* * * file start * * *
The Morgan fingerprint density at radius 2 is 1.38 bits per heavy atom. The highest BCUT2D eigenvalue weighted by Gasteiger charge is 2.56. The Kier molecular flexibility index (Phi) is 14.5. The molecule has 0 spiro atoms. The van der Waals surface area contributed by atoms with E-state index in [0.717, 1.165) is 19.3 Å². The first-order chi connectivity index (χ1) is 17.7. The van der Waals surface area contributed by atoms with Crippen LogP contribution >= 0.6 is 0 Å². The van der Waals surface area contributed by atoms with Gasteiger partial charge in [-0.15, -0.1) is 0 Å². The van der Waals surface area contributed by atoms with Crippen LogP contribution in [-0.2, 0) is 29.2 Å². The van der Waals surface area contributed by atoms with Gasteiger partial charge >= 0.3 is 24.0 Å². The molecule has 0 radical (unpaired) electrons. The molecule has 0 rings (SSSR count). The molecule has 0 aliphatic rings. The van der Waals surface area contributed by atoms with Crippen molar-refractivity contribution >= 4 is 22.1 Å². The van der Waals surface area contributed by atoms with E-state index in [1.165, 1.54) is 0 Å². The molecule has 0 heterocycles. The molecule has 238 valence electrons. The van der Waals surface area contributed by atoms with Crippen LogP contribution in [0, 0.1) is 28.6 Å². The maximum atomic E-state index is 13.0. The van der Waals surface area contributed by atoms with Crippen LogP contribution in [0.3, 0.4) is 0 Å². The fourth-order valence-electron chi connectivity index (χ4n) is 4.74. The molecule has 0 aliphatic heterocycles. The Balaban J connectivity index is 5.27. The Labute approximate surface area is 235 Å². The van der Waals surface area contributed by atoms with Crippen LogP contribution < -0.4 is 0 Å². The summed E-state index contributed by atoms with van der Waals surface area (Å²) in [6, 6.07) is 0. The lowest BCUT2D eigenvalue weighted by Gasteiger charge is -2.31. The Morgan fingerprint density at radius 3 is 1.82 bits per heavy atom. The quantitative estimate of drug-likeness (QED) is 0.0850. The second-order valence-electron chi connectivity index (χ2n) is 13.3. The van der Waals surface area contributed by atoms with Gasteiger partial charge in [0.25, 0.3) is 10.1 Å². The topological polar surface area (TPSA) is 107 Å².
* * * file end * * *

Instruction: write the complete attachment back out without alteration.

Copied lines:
The Morgan fingerprint density at radius 2 is 1.38 bits per heavy atom. The highest BCUT2D eigenvalue weighted by Gasteiger charge is 2.56. The Kier molecular flexibility index (Phi) is 14.5. The molecule has 0 spiro atoms. The van der Waals surface area contributed by atoms with E-state index in [0.717, 1.165) is 19.3 Å². The first-order chi connectivity index (χ1) is 17.7. The van der Waals surface area contributed by atoms with Crippen LogP contribution >= 0.6 is 0 Å². The van der Waals surface area contributed by atoms with Gasteiger partial charge in [-0.15, -0.1) is 0 Å². The van der Waals surface area contributed by atoms with Crippen LogP contribution in [-0.2, 0) is 29.2 Å². The van der Waals surface area contributed by atoms with Gasteiger partial charge >= 0.3 is 24.0 Å². The molecule has 0 radical (unpaired) electrons. The molecule has 0 rings (SSSR count). The molecule has 0 aliphatic rings. The van der Waals surface area contributed by atoms with Crippen molar-refractivity contribution >= 4 is 22.1 Å². The van der Waals surface area contributed by atoms with E-state index in [1.165, 1.54) is 0 Å². The molecule has 0 heterocycles. The molecule has 238 valence electrons. The van der Waals surface area contributed by atoms with Crippen LogP contribution in [0, 0.1) is 28.6 Å². The maximum atomic E-state index is 13.0. The van der Waals surface area contributed by atoms with Crippen LogP contribution in [0.3, 0.4) is 0 Å². The fourth-order valence-electron chi connectivity index (χ4n) is 4.74. The molecule has 0 aliphatic heterocycles. The Balaban J connectivity index is 5.27. The Labute approximate surface area is 235 Å². The van der Waals surface area contributed by atoms with Crippen LogP contribution < -0.4 is 0 Å². The summed E-state index contributed by atoms with van der Waals surface area (Å²) in [6, 6.07) is 0. The lowest BCUT2D eigenvalue weighted by Gasteiger charge is -2.31. The Morgan fingerprint density at radius 3 is 1.82 bits per heavy atom. The quantitative estimate of drug-likeness (QED) is 0.0850. The second-order valence-electron chi connectivity index (χ2n) is 13.3. The van der Waals surface area contributed by atoms with Gasteiger partial charge in [0.25, 0.3) is 10.1 Å². The topological polar surface area (TPSA) is 107 Å².